The manufacturing sector, which has its own version of IoT, called industrial IoT (IIoT), was the front runner in IoT adoption. According to Zurvan Marolia, SVP, Godrej & Boyce, “IoT is being used extensively to eliminate human intervention in manufacturing; from sequencing of operations to despatch, the entire cycle can be controlled by machines communicating with each other and passing on the information needed to conduct the next operation according to a predefined order.”
The healthcare industry too started leveraging IoT for its day-to-day operations. It is using IoT to track the progression and treatment of diseases, monitor patient health and alter medication accordingly, track dosage to ensure adherence to treatment plans, and provide real-time information on disease symptoms. Lakshman Sharma, group CIO, Asian Institute of Medical Sciences, says, “With the growing use of IoT, various devices and mobile apps have come to play a major role in tracking and preventing chronic illnesses for many patients and their doctors.”
Further, enterprises across the logistics and transportation sector increasingly deployed IoT-based tracking solutions such as RFID tags, GPS and specialised sensors to carry out real-time tracking of shipments and consignments. IoT-enabled predictive asset management helped them avoid issues such as frequent breakdown of vehicles and failures in transport networks.
Besides, IoT completely altered the dynamics of the retail industry. It helped retailers modernise supply chain management and enhance customer experience. Mobile-based checkouts, assisted checkouts, Q-busters and express counters make checkouts faster and easier by enabling online payments through wallets and payment gateways.
Furthermore, government enterprises across sectors leveraged IoT to enhance business and improve service delivery. One of the key sectors that witnessed widespread uptake of IoT is defence. The defence forces are leveraging IIoT across strategic, tactical, operational and logistics applications. In the BFSI sector, IoT infrastructure, called “bank of things”, facilitated the transmission of data across consumers, financial institutions and commercial businesses.
Although still at a nascent stage, blockchain-based solutions garnered increased interest among enterprises across sectors during the year.
One of its early adopters, the BFSI sector now has matured blockchain users. According to R. Venkattesh, president and head of operations, technology and human resources, DCB Bank, “These days, customers prefer contactless or interface-less immersive experiences, and this is where blockchain and AI will have better adoption. Blockchain will also help reduce costs and operational inefficiencies.”
Further, logistics players in India are deploying blockchain for fast identification of counterfeit products and their point of origin. With blockchain, firms are providing better transparency and visibility about shipment, while avoiding data counterfeits, leaks and breaches.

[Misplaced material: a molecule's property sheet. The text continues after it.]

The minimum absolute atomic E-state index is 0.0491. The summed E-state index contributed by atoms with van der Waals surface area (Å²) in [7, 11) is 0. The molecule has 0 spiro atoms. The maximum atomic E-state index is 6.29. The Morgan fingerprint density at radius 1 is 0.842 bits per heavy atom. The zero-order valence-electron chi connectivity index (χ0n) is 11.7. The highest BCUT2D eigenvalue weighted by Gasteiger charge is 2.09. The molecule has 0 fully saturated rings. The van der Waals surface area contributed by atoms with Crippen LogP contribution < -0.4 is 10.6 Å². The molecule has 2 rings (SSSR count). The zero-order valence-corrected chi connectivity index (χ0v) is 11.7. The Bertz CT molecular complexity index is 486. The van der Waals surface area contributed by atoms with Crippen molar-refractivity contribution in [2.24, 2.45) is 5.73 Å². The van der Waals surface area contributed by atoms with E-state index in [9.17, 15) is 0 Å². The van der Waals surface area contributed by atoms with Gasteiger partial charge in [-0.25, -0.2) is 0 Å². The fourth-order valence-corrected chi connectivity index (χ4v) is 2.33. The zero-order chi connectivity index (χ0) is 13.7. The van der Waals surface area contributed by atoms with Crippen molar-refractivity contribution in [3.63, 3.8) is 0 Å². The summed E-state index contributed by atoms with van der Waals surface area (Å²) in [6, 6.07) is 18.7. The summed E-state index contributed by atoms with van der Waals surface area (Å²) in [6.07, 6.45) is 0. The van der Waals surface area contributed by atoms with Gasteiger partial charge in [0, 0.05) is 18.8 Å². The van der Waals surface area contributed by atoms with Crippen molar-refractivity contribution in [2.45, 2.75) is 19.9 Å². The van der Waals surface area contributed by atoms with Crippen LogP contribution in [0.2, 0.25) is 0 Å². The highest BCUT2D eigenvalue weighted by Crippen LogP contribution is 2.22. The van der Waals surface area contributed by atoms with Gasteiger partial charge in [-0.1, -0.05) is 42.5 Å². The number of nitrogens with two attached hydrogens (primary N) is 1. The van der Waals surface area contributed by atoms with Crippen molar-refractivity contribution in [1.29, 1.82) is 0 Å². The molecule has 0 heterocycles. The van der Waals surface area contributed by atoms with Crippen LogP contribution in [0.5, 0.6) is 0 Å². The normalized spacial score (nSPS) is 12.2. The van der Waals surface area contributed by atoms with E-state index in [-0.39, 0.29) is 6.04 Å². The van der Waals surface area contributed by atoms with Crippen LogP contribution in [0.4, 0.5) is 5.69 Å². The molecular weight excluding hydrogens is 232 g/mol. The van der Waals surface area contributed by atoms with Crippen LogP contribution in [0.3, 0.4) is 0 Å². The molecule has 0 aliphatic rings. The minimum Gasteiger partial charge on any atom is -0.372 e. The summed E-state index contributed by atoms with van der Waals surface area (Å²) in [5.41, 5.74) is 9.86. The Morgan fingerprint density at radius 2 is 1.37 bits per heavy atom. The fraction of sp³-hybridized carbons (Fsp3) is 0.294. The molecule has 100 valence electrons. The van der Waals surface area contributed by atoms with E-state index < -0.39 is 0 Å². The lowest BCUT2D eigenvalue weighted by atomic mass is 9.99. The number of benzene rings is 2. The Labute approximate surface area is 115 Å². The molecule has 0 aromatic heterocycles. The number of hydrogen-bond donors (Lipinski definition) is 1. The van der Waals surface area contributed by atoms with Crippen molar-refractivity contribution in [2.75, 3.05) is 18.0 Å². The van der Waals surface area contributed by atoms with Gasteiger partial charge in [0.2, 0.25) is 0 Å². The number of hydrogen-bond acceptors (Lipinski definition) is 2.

Another sector that is leveraging blockchain is healthcare. With the help of blockchain, stakeholders share and keep track of their data and other activities taking place in the system without having to look for additional solutions for ensuring integrity and security. Indian hospitals have adopted the electronic health record system, a blockchain-driven technology that enables the storage of patient data in a secure manner. Further, media and entertainment enterprises are using blockchain to monitor and control data and content piracy issues. Blockchain-based smart contracts can also be used to enforce licence terms and make payments.
Cloud emerged as one of the core technologies that enterprises across industry verticals turned to for transforming their business operations.
The manufacturing industry has become the biggest adopter of hybrid cloud solutions and considers it a long-term infrastructure investment. Cloud computing enables sophisticated manufacturing techniques, leveraging high performance computing, 3D printing and industrial robots. For instance, Electrotherm (India) Limited has built a state-of-the-art data centre as part of the hybrid cloud approach to sustain massive data traffic and compute with the latest technologies.
In the healthcare domain, cloud-based solutions have helped in recording the medical history of patients, providing proper healthcare access, facilitating remote monitoring and driving the optimal use of limited resources. For example, Max Healthcare uses cloud technology to securely connect the archives of medical information with the devices of clinicians. Further, enterprises in the transportation sector have been leveraging cloud computing to store data related to ridership, traffic status and toll collection on a secure dashboard to provide real-time insights into fare collection, passenger count, etc. With the help of these technologies, airline and railway enterprises inform travellers of delays and available seats using real-time data.